August 24, 2016 • Life for Leaders
By the seventh day God had finished the work he had been doing; so on the seventh day he rested from all his work. Then God blessed the seventh day and made it holy, because on it he rested from all the work of creating that he had done.
In yesterday’s Life for Leaders devotion, we focused on Jesus’ statement in Mark 2:27, “The Sabbath was made for humans; humans weren’t created for the Sabbath” (CEB). Today, I want to look back at the creation of the Sabbath, focusing on a short passage from Genesis 2. (This devotion is a revision of one I wrote over a year ago.)
If God rested, shouldn’t we? If God, after creating the world in six days, set aside a day for rest, shouldn’t we do the same?
I was raised to value hard work. My family, church, and middle-class culture rewarded me when I was productive. So did my college and graduate school experience, as did the churches in which I served during the first half of my life. I remember one performance review I had as pastor of Irvine Presbyterian Church. Before our meeting to talk about my efforts, I had told my reviewers that I was working at a pace that was not sustainable. I asked for their help in reshaping my priorities so that I might do what was most valuable for the church without burning myself out. When it came time for our face-to-face conversation, they told me that, for the most part, I was doing a good job. But they recommended that I teach more Bible classes, invest more in my staff, and be more available to the congregation for counseling. Basically, they wanted me to work more. This, of course, tapped into my inclination to work too much, not to mention my inherent desire to please. More work, less rest. That’s the ticket to success and fulfillment . . . or to discouragement and burnout.
I expect you may very well relate to what I’m saying. You may work long hours, with your work spilling over onto Saturday and Sunday. The notion of taking a substantial time of regular, intentional rest is foreign to your personal habits as well as your gut instincts. The power of digital technology to invade and fill every part of life makes it easier, perhaps even required, for you to work around the clock and across the calendar. If your boss expects you to respond to her Sunday emails, what choice do you have? If your customers need your attention 24/7, should you risk alienating them by taking time for rest?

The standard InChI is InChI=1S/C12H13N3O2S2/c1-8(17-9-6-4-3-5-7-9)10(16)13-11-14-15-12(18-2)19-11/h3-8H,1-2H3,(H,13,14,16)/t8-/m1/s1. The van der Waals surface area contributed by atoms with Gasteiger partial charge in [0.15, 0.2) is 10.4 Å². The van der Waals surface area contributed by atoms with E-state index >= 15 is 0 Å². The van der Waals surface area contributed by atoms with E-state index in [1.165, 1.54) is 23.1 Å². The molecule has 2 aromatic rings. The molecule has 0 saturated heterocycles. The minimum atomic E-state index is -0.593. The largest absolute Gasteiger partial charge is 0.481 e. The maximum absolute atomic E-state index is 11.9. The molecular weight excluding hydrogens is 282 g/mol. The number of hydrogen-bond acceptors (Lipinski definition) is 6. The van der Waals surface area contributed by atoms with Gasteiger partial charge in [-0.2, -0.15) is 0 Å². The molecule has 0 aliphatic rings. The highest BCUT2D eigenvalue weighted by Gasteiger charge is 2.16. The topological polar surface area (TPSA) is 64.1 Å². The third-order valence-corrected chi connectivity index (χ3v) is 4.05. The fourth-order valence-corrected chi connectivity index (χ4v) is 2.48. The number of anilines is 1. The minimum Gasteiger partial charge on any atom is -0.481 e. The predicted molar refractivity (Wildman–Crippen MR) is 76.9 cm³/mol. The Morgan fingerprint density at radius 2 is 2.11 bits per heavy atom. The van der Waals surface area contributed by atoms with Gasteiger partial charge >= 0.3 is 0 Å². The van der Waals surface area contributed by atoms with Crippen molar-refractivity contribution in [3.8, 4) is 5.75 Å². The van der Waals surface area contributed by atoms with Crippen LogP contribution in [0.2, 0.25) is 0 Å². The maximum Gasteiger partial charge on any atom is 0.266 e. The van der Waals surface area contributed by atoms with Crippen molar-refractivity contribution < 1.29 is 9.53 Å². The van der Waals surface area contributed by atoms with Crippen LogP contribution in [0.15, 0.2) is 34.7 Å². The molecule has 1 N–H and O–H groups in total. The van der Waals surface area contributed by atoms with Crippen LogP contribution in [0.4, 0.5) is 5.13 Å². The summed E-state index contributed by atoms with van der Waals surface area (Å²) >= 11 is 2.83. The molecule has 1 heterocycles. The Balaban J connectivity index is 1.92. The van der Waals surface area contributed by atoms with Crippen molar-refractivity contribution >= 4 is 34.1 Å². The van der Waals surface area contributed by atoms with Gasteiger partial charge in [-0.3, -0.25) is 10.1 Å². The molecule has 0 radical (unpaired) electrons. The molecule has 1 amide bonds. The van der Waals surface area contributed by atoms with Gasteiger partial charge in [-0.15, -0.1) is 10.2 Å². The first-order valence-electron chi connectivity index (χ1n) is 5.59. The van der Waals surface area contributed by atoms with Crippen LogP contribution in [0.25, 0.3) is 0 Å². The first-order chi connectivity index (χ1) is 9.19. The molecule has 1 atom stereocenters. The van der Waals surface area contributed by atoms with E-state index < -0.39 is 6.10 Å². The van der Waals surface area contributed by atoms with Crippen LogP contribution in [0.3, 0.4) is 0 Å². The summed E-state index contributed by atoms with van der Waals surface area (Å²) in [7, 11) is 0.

If any of this speaks to you, then I have some simple questions: If God rested, shouldn’t we? If God, after creating the world in six days, set aside a day for rest, shouldn’t we do the same? Shouldn’t God’s example challenge us to consider the habits of our own lives, so that we might develop a consistent pattern of work and rest?
As one who leans naturally in the direction of overwork, I find these questions both inviting and off-putting. Part of me wants to discover the riches of godly rest. Part of me wants to fend off this apparent challenge to my productivity. My mind starts thinking of reasons why Christians are not bound to keep the Sabbath. I worry that I’ll never get done all that is on my plate if I set aside a whole day to rest. Sunday morning for church is one thing. But a whole day?
Tomorrow, I want to address more directly the productivity question. For now, let me invite you to join me as we consider the following questions.
QUESTIONS TO CONSIDER:
If you have built into your life healthy patterns of work and rest, what has helped you to do this?
If you tend to work more than is wise, if you often neglect the rest you need, why?
What determines your understanding of how much work is required? What tells you when, if ever, it is time to rest?
How do you respond to God’s example in Genesis 2:1-3?
Gracious God, in six days you created all things. On the seventh day you finished your work by resting. You also blessed and hallowed the seventh day, setting it aside as a day of rest. Teach us, Lord, what this means for me. May our lives not be formed primarily by the demands of our work, the expectations of our culture, or the urgings of our feelings. Rather, may our lives be formed by you, by your example, by your truth. Speak, Lord, for your servants are listening. Amen.
Explore more at the Theology of Work Project online Bible commentary: Created to Rest: Entering Into Joyful Communion With God
Dr. Mark D. Roberts is a Senior Strategist for Fuller’s Max De Pree Center for Leadership, where he focuses on the spiritual development and thriving of leaders. He is the principal writer of the daily devotional, Life for Leaders, and the founder of the De Pree Center’s Flourishing in the Third Third of Life Initiative. Previously, Mark was the Executive Director of the De Pree Center, the lead pastor of a church in Southern California, and the Senior Director of Laity Lodge in Texas. He has written eight books, dozens of articles, and over 2,500 devotions that help people discover the difference God makes in their daily life and leadership. With a Ph.D. in New Testament from Harvard, Mark teaches at Fuller Seminary, most recently in his D.Min. cohort on “Faith, Work, Economics, and Vocation.” Mark is married to Linda, a marriage and family counselor, spiritual director, and executive coach. Their two grown children are educators on the high school and college level.